Friday, September 04, 2009

The "Emily Litella" Approach to Advocacy Strikes Again

Last month I wrote a little about the "Emily Litella" approach to advocacy (generational alert -- if you don't know who Emily Litella is, go immediately to this video of her from SNL titled "violins on television.") The Litella-syndrome happens when someone gets all outraged about a policy issue and calls their legislators all in a huff -- only to find out that they misunderstood some fundamental aspect of the proposal. Having been on the receiving end of some of these calls myself, their response is usually something along the lines of "Oh. That's different then. Well, never mind."

I am reminded of Emily Litella when reading this article in the Washington Post on where the "Death Panels" rumor got started. For those living under a rock for the last month, this is the idea that health care proposals put forth by Democrats would establish death panels for rationing care to the elderly. Couple interesting points about the death panel phenomenon:
  • The hospital in Wisconsin where all this started is actually seen as a leader in identifying ways for people to have a very specific say about their own end-of-life issues, INSTEAD of having other people decide for them when they are incapacitated. Kind of sounds like the opposite of death panels to me.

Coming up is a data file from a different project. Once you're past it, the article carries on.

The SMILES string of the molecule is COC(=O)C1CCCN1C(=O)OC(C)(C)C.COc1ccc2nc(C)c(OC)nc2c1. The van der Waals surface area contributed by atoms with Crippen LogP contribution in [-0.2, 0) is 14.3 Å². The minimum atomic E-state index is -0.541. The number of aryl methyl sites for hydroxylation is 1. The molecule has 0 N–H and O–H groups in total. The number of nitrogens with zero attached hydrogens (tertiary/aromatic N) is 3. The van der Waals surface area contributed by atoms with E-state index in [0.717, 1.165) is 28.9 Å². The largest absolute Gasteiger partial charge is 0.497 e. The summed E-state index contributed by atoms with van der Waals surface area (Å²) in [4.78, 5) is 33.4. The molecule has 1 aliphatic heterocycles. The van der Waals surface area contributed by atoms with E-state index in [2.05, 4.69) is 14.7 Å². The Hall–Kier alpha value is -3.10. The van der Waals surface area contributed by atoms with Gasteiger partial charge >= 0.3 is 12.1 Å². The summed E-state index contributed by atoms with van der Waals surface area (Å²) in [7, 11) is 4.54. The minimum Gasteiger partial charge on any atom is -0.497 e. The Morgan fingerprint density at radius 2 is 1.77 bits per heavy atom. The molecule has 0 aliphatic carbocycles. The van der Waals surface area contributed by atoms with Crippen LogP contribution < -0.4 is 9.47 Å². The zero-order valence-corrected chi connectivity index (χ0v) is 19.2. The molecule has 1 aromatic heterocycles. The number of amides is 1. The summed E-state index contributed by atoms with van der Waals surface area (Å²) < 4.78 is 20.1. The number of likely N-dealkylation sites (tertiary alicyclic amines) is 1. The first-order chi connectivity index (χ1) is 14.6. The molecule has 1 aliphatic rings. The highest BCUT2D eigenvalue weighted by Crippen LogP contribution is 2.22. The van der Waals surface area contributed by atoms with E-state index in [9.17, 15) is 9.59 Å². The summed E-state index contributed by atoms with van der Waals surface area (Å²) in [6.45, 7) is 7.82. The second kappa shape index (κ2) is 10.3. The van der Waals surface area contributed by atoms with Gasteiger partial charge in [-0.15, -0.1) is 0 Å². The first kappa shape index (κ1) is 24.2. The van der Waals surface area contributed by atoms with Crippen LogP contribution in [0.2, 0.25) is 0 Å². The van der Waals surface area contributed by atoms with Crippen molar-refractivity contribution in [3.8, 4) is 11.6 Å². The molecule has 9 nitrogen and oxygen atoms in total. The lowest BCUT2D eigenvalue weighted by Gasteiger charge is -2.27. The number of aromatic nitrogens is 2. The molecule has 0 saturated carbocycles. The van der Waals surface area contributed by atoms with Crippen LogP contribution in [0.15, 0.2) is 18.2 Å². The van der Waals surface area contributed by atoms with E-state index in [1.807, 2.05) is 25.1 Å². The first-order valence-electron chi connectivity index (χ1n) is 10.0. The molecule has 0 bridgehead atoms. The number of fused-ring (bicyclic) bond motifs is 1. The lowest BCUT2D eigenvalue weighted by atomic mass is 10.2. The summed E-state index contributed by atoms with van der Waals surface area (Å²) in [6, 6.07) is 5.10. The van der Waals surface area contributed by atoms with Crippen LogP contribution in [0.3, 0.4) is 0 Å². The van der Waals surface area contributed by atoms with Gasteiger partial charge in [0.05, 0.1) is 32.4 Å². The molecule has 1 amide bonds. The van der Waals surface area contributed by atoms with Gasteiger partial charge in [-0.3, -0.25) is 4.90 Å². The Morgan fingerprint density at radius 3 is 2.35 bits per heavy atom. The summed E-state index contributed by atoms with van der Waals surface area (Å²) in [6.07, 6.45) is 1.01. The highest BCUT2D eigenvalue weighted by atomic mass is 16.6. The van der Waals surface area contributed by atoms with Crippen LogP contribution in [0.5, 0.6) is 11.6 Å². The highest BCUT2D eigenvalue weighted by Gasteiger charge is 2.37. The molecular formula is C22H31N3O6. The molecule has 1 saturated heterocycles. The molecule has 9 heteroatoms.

• Allowing healthy people to be more clear about their wishes also helps save money. According to the article, there's about $40 billion a year spent on Medicare services in the last month of the recipient's life. Apparently, letting people have directives about how much effort they want put in to their end-of-life experience results in lower costs. I thought the Republicans were for reduced spending?
  • Finally, and most important, Sarah Palin was, as has been widely reported, the one who "raised the alarm" about the death panels. Seriously? We're taking our national health care advice from the woman who reads "... all [the newspapers] -- any of them that have been in front of me over the years" (as she told Katie Couric)
When I'm at the grocery store, the National Enquirer is in front of me, but I don't usually believe what it has to say about federal policy (it's usually right on about aliens, though).
Palin-bashing aside (sorry, it's so easy), the point is that the death panel argument is one of the most aggregious examples of the Litella syndrome I've seen in the last 10 years. I call on all effective advocates to resist the urge to get all fired up about something they know nothing about -- and instead take some time to learn about the issues. THEN get fired up.

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